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A Miracle in Pretoria: Field Notes from the U.S. World Cup Games

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If soccer is indeed a religion and the World Cup its church, then the U.S. has finally taken its seat at the pew. Wednesday's game in Pretoria was replete with scenes of religious devotion, collective chanting, mystical intoxication, hypnotic trances, passionate praying, unwavering faith, and ultimately, salvation and redemption. And hours after the end of the game, the cacophony of vuvuzelas that still ring in my ears still sounded so sweet...

Over the last 11 days, I have been fortunate to attend a number of World Cup games in South Africa, including the three dramatic U.S. matches of the opening round. Over 130,000 game tickets were sold in the U.S., second only to South Africa, and this is evident in the large numbers of Americans now in South Africa. Throughout the opening round, I met many Americans from all over the U.S. who are very knowledgeable about soccer and extremely optimistic about our chances. Their enthusiasm for the game is infectious, as is their devotion to the U.S. national team.

The first U.S. match was the highly anticipated game against England. Over 40,000 fans descended upon the Royal Bofakeng Stadium, which is situated in a rural area outside of Rustenberg. The rivalry between American and English fans was intense, and the American fans matched their English counterparts in both numbers and creativity. Before the game, I saw Americans dressed up as Captain America, the Statue of Liberty, George Washington, Benjamin Franklin, and Abraham Lincoln. Banners flew side-by-side with American flags -- my favorite banner read 1776, 1812, 1950, 2010 -- and chants of "U-S-A!" alternated with chants of "Yes we can!"

The U.S. team started with opening game jitters and gave up a quick goal against the English team. From there on out, the U.S. team played solid team defense and benefited greatly from an error by the English goalkeeper Robert Green, who fumbled a shot into his own goal. The final score of 1-1 was an early indication of how difficult it would be to progress to the Round of 16.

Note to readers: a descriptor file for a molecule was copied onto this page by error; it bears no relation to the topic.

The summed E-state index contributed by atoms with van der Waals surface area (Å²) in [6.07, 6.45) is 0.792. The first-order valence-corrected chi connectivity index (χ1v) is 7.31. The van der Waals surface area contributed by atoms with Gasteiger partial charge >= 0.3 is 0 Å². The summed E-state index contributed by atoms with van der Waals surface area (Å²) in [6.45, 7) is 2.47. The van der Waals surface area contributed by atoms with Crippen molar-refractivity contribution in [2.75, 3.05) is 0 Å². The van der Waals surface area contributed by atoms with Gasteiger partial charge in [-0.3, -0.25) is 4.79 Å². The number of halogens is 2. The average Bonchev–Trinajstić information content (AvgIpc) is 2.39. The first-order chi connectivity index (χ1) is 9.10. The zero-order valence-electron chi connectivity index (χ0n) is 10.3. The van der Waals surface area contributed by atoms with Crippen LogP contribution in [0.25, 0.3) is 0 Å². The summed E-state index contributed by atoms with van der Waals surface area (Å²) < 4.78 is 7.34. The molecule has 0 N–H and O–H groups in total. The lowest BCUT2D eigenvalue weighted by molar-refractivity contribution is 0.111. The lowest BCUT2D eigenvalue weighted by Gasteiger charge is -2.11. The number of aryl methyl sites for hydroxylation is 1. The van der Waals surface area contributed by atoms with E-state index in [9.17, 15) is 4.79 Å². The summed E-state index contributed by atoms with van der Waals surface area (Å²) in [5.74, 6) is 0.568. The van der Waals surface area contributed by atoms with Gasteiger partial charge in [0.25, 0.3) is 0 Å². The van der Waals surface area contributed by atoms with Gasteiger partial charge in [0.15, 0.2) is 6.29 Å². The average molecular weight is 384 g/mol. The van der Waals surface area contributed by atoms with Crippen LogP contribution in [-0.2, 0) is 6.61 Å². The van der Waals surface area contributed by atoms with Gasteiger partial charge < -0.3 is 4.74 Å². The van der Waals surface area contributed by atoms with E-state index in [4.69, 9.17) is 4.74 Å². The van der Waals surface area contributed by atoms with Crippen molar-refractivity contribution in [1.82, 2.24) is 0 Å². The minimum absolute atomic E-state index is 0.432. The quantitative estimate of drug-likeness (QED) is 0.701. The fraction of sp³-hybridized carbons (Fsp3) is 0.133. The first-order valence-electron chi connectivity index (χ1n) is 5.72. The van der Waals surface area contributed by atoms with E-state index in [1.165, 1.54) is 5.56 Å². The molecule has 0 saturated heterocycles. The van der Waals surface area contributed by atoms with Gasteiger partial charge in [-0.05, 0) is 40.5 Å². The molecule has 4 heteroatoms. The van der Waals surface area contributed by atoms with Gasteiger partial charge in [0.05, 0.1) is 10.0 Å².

The second U.S. match was against Slovenia and was held at Ellis Park in Johannesburg, the same stadium that hosted the famous 1995 Rugby World Cup final between South Africa and New Zealand (as depicted in Clint Eastwood's recent film Invictus). Given the fact that Slovenia is the least populous nation of the all the World Cup teams, most of the 55,000 fans at the game were American supporters. Even the South Africans in attendance supported the U.S. team in large numbers, for as one South African told me, "We support the U.S. because you have an African president!"

The mood of the stadium was completely deflated by halftime as the Slovenians built a seemingly insurmountable 2-0 lead. However, this match was a tale of two halves, and the Americans dominated the second half just as the Slovenians dominated the first half. Undeterred by the odds, the U.S. came back to score three goals in the second half, and many of us rushed out of Ellis Park thinking we had won the game 3-2. Not until later did we find out that the third U.S. goal had been rescinded, and that the final score was 2-2. The US team had been robbed of a historic victory by poor officiating, and FIFA still hasn't offered a reasonable explanation regarding the ruling. Still, as devastating as it was to have that victory stolen from us, we all admired the U.S. team's tenacity in their comeback and the heart they showed in the face of adversity.

Wednesday's match was the critical game between the U.S. and Algeria, as the U.S. needed a victory to continue to the next round. Over 30,000 fans attended the match at the Loftus Versfeld Stadium in Pretoria. While the majority of the fans were American, there was a sizeable Algerian contingent, and many of the South Africans in attendance supported Algeria with the hopes that another African nation (besides Ghana) would advance. With the England-Slovenia game being played at the same time, the stakes were as high as they could be. The mood leading up the match was positively electric, and many fans from both sides were genuflecting and praying for a victory before the game began.

The entire stadium was at the edge of their seats throughout the match, including Bill Clinton, who was in attendance. In the first half, the U.S. scored, but the goal was quickly disallowed with a questionable offside call. From our point of view, the goal looked good, and memories of the blown call in the Slovenia game haunted us. The U.S. failed to capitalize on several opportunities to score in the second half, and as the game passed the 90th minute mark with the score tied at 0-0, the chanting of the American fans reached a fevered pitch. And then miraculously, just moments before the game ended, Landon Donovan scored one of the most significant and memorable goals in U.S. soccer history. When the final whistle blew, Donovan kicked the game ball high into the stands and the cathartic celebration commenced. Words cannot adequately describe the scene in Pretoria after the game, but suffice to say that it was a moment for the ages and one that those in attendance will never forget.